Emory's School of Nursing receives $4.5 million grant to improve maternal and newborn survival in Ethiopia
Woodruff Health Sciences Center | June 18, 2012
Maternal and Newborn Health in Ethiopia Partnership from Poul Olson.
Emory University's Nell Hodgson Woodruff School of Nursing has received $4.5 million from the Micronutrient Initiative for a 4-year project designed to improve maternal and newborn survival rates in rural Ethiopia. The Micronutrient Initiative is an international non-profit organization dedicated to ensuring that the world´s most vulnerable—especially women and children in developing countries—get the vitamins and minerals they need for survival.
"This grant will help us develop sustainable approaches to improving care for pregnant women and the health of newborns in Ethiopia, where 22,000 women and 100,000 newborns die annually from complications from childbirth," says Emory School of Nursing Dean Linda McCauley.
Led by principal investigator Lynn Sibley, associate professor in the Emory School of Nursing and co-investigator Abebe Gebremariam Gobyzayehu, in partnership with the Micronutrient Initiative, the grant will work closely with the Ethiopian Federal Ministry of Health, Regional Health Bureau and District Health Offices to adapt a community-oriented strategy to improve maternal and newborn health in the Afar region of Ethiopia and position the approach to be adopted throughout the country. The approach integrates a maternal nutrition component into the Maternal and Newborn Health Partnership strategy currently being implemented in the Amhara and Oromia regions of the country.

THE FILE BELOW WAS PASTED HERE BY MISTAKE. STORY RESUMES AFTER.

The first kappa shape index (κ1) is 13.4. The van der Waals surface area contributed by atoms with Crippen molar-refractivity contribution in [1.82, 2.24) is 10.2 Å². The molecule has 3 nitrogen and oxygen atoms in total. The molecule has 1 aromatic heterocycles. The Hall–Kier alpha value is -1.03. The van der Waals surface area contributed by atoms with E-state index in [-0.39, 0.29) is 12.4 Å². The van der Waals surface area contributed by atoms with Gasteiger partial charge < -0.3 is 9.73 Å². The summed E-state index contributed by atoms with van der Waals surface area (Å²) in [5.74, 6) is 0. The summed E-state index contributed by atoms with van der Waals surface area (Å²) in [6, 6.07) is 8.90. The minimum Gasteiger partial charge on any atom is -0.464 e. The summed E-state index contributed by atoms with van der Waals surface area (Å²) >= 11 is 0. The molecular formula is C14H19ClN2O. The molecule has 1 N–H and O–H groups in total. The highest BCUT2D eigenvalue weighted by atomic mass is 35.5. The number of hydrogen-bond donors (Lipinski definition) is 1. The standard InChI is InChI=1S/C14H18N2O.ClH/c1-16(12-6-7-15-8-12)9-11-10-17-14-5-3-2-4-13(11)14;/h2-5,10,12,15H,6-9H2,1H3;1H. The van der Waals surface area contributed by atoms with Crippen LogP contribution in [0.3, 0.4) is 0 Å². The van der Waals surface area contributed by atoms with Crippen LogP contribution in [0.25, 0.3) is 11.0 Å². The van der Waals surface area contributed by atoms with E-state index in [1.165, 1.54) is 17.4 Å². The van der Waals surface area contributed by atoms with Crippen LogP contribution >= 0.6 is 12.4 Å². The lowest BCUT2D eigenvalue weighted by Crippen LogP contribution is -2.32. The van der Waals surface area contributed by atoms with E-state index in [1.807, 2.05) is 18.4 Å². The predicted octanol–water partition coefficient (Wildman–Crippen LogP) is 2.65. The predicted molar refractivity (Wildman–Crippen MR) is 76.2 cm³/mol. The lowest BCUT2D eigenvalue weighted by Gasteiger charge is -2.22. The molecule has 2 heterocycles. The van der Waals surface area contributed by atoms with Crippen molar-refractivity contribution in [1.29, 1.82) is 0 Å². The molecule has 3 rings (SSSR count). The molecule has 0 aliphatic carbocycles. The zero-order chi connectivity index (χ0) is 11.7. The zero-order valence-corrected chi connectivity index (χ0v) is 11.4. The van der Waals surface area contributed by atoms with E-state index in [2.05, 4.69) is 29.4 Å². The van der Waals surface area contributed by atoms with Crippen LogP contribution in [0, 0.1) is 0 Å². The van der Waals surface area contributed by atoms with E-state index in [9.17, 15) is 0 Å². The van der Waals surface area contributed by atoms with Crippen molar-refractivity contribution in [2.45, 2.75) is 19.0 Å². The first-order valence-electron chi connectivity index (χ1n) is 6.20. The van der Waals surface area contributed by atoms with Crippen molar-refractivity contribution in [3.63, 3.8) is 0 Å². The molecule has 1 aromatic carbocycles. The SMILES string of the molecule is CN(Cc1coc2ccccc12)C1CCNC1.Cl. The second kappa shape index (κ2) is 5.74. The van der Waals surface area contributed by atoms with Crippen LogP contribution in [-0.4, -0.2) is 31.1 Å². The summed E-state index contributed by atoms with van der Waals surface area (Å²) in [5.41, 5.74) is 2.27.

The collaborators will strive to improve the capability and performance of frontline health care workers, including volunteers and traditional birth attendants, in providing targeted maternal and newborn services during pregnancy and around the time of birth. They also will work to increase the demand for those services and promote healthy self-care behaviors, including essential maternal nutrition.
"No woman should die giving birth knowing what we know today," says Sibley. "We’re grateful for this extraordinary grant from the Micronutrient Initiative, which will help us transform the way women and newborns receive essential care by using a community-based model."
Ethiopia is a country of 82 million people, 83 percent of whom live in rural areas, and has the world's ninth-highest birth rate, according to reports from the World Health Organization. The lifetime risk of dying during childbirth is 1 in 27 in Ethiopia, and the infant mortality rate is 77 deaths per 1,000 live births. Ninety percent of births occur in the home, which makes a community-oriented approach to care essential.
Global health and engagement are among the core strategic commitments of the School of Nursing and Emory University overall. The school's Lillian Carter Center for Global Health & Social Responsibility develops programs to address the most pressing health challenges around the world. The School of Nursing's global health projects in maternal and child health, nursing education and HIV/AIDS care have included collaborations with sites in Africa, Asia, Latin America, the Caribbean and Russia.
This grant supports a key academic focus area of Campaign Emory, the University's $1.6 billion fundraising endeavor.